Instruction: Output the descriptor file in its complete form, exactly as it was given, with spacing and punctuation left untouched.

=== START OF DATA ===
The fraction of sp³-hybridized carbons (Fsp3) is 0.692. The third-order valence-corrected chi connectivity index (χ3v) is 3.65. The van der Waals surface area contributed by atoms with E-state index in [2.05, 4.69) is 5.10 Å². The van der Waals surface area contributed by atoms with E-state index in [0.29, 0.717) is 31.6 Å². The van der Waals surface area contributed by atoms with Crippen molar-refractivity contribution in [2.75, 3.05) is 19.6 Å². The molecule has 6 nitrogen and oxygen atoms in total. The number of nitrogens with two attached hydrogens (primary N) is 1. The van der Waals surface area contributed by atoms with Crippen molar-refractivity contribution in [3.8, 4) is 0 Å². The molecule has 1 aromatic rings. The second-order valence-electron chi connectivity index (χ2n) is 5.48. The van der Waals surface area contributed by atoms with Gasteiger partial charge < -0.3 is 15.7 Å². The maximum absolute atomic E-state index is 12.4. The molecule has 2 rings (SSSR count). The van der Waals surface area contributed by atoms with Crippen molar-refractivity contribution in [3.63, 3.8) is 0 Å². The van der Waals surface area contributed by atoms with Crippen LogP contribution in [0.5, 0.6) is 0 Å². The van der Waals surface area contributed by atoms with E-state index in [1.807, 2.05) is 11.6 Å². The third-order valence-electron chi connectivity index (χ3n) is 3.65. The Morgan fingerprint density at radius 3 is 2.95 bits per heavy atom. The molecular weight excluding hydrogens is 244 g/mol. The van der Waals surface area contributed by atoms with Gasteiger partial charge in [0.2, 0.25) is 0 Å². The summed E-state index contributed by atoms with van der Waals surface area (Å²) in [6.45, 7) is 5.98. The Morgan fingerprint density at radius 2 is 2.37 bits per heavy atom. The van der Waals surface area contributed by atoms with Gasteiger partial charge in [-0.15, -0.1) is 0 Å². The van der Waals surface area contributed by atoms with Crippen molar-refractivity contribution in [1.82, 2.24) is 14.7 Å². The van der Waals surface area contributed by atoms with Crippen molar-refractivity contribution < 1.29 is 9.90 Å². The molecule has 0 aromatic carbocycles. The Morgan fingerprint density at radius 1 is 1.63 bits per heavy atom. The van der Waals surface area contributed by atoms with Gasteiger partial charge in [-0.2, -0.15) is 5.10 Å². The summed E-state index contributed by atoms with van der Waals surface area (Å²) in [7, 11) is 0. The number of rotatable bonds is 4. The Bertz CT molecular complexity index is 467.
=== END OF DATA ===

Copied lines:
The fraction of sp³-hybridized carbons (Fsp3) is 0.692. The third-order valence-corrected chi connectivity index (χ3v) is 3.65. The van der Waals surface area contributed by atoms with E-state index in [2.05, 4.69) is 5.10 Å². The van der Waals surface area contributed by atoms with E-state index in [0.29, 0.717) is 31.6 Å². The van der Waals surface area contributed by atoms with Crippen molar-refractivity contribution in [2.75, 3.05) is 19.6 Å². The molecule has 6 nitrogen and oxygen atoms in total. The number of nitrogens with two attached hydrogens (primary N) is 1. The van der Waals surface area contributed by atoms with Crippen molar-refractivity contribution in [3.8, 4) is 0 Å². The molecule has 1 aromatic rings. The second-order valence-electron chi connectivity index (χ2n) is 5.48. The van der Waals surface area contributed by atoms with Gasteiger partial charge < -0.3 is 15.7 Å². The maximum absolute atomic E-state index is 12.4. The molecule has 2 rings (SSSR count). The van der Waals surface area contributed by atoms with Crippen molar-refractivity contribution in [3.63, 3.8) is 0 Å². The van der Waals surface area contributed by atoms with Crippen LogP contribution in [0.5, 0.6) is 0 Å². The van der Waals surface area contributed by atoms with E-state index in [1.807, 2.05) is 11.6 Å². The third-order valence-electron chi connectivity index (χ3n) is 3.65. The Morgan fingerprint density at radius 3 is 2.95 bits per heavy atom. The molecular weight excluding hydrogens is 244 g/mol. The van der Waals surface area contributed by atoms with Gasteiger partial charge in [0.2, 0.25) is 0 Å². The summed E-state index contributed by atoms with van der Waals surface area (Å²) in [6.45, 7) is 5.98. The Morgan fingerprint density at radius 2 is 2.37 bits per heavy atom. The van der Waals surface area contributed by atoms with Gasteiger partial charge in [-0.15, -0.1) is 0 Å². The van der Waals surface area contributed by atoms with Crippen molar-refractivity contribution in [1.82, 2.24) is 14.7 Å². The van der Waals surface area contributed by atoms with Crippen molar-refractivity contribution < 1.29 is 9.90 Å². The molecule has 0 aromatic carbocycles. The Morgan fingerprint density at radius 1 is 1.63 bits per heavy atom. The van der Waals surface area contributed by atoms with Gasteiger partial charge in [-0.2, -0.15) is 5.10 Å². The summed E-state index contributed by atoms with van der Waals surface area (Å²) in [7, 11) is 0. The number of rotatable bonds is 4. The Bertz CT molecular complexity index is 467.